We are interested in spike-based theories of neural computation, that is, theories where interactions between neurons are mediated by spikes, in ways that make computation and dynamics fundamentally different from rate-based models (ie, not spike-based implementations of rate-based theories).


Neurons respond to time-varying inputs with precisely timed spikes, which is a general and non trivial mathematical property of spiking models (Brette & Guigon, 2003; Brette, 2008) (for a mathematical theory of spiking models, see (Brette 2003; Brette 2004)). They are also extremely sensitive to coincidences in their inputs (Rossant et al., 2011; see also Platkiewicz & Brette, 2011 and Fontaine et al., 2014). These two properties have motivated the introduction of the “synchrony receptive field” concept (Brette, 2012): this is the set of stimuli that elicit synchronous spiking in a given set of neurons. A neuron that is sensitive to coincidences should fire when the stimulus is in the synchrony receptive field of its presynaptic neurons (or a subset of them). This corresponds to a temporal invariant in the space of stimuli, which can be seen as a model of the world, i.e. a set of relations between observables, the observables between sensory signals. These perceiver-oriented models form what we have called the “subjective physics” of the world (Brette 2013), an idea related to a few of theories in psychology and philosophy of mind (in particular Gibson‘s ecological approach and O’Regan‘s sensorimotor theory).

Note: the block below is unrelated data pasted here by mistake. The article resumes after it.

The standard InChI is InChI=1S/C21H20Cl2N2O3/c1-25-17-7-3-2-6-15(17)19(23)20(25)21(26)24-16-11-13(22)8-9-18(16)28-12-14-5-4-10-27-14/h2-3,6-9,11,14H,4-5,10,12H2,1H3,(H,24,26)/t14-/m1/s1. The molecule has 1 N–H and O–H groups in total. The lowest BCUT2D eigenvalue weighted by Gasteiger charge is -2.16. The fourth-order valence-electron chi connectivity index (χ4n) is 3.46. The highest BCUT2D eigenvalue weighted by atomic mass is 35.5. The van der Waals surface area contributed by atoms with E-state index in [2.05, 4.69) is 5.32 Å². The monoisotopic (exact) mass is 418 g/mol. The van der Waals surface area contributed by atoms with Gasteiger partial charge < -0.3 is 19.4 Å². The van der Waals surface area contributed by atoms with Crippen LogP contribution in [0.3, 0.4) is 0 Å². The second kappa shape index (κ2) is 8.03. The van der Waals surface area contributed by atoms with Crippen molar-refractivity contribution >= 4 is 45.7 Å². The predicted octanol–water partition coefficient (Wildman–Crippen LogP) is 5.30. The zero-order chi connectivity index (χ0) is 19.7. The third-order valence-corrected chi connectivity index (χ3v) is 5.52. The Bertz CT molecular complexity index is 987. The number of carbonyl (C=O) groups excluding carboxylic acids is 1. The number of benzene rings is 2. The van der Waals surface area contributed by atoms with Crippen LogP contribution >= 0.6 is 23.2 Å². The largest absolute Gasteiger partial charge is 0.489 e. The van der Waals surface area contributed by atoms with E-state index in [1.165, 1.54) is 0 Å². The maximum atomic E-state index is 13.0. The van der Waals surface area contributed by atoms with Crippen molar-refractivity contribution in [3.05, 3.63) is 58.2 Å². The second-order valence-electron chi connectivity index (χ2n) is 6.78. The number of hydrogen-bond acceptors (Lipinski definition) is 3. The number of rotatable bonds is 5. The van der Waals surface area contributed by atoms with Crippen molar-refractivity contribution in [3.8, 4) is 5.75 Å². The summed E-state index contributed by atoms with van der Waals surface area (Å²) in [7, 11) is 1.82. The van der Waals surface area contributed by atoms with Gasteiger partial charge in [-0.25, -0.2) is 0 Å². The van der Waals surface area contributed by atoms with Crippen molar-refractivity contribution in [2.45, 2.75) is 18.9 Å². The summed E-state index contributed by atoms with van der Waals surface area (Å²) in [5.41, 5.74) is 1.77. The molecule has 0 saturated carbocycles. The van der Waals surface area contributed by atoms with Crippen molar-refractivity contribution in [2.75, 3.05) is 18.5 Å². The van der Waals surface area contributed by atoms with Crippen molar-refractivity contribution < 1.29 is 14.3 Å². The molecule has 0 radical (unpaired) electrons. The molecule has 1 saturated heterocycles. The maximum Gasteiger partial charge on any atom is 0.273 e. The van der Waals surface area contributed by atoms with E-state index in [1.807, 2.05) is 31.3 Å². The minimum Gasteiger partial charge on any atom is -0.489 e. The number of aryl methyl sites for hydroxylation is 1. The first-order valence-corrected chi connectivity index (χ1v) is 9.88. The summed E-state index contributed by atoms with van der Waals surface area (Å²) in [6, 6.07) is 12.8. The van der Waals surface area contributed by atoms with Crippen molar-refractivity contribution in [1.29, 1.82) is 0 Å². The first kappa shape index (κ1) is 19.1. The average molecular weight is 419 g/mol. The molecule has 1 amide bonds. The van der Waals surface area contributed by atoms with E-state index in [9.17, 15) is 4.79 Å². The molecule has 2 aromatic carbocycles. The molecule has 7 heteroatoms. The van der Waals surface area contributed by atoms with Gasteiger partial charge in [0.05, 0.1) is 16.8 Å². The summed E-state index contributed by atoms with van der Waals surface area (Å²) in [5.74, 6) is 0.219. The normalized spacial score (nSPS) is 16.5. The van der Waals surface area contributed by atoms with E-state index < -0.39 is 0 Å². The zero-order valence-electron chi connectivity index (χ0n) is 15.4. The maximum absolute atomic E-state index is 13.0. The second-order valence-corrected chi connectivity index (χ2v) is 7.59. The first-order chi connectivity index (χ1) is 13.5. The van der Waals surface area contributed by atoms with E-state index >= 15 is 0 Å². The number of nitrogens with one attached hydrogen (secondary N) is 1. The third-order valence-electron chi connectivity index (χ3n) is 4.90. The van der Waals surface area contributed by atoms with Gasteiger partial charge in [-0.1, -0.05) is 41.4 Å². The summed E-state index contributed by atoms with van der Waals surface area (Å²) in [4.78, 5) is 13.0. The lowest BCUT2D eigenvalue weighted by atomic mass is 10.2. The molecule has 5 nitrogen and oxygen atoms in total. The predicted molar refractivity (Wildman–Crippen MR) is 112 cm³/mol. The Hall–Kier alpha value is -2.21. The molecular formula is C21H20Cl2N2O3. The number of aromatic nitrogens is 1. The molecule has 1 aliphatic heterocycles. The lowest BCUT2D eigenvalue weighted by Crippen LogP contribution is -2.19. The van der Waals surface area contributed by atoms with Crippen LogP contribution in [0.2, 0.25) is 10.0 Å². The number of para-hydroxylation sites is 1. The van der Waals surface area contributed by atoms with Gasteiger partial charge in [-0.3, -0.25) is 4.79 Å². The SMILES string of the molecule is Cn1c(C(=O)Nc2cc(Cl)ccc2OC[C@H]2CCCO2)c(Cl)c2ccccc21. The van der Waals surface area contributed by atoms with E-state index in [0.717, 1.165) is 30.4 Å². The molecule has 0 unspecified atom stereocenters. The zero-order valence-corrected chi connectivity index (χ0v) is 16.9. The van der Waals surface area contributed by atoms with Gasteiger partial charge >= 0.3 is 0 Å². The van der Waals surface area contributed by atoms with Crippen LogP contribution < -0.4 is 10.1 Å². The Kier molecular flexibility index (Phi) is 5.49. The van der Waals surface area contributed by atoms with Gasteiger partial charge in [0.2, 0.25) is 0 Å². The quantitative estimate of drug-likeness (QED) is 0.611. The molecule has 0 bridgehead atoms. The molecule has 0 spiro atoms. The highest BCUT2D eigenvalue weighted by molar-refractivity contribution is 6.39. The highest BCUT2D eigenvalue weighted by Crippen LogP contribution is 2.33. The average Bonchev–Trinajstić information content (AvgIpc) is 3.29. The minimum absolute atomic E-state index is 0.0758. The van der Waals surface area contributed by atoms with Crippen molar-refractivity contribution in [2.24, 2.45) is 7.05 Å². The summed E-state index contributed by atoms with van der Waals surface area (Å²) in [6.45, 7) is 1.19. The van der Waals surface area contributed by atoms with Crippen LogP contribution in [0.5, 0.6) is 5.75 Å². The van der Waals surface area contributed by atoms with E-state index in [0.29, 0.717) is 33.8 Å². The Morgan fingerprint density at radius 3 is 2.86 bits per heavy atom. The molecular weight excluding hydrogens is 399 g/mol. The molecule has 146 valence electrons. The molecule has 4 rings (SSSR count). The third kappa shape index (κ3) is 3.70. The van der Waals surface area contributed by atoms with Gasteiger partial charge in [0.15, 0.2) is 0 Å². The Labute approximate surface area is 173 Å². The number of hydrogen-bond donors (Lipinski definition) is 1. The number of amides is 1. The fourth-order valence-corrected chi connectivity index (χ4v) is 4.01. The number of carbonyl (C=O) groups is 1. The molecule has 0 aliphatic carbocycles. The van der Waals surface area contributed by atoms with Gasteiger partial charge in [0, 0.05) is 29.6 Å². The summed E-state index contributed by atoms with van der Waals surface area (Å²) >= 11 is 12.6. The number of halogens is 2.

We have developed the synchrony receptive field concept using spiking neural network models in various sensory contexts, including sound localization (Goodman & Brette 2010a,b; Bénichoux et al., 2014), pitch perception (Laudanski et al 2014), and olfaction (Brette 2012). We are currently looking into learning issues, including intrinsic and synaptic plasticity (partially addressed in Brette 2012), and application to real world problems (i.e. with ecological sensory signals).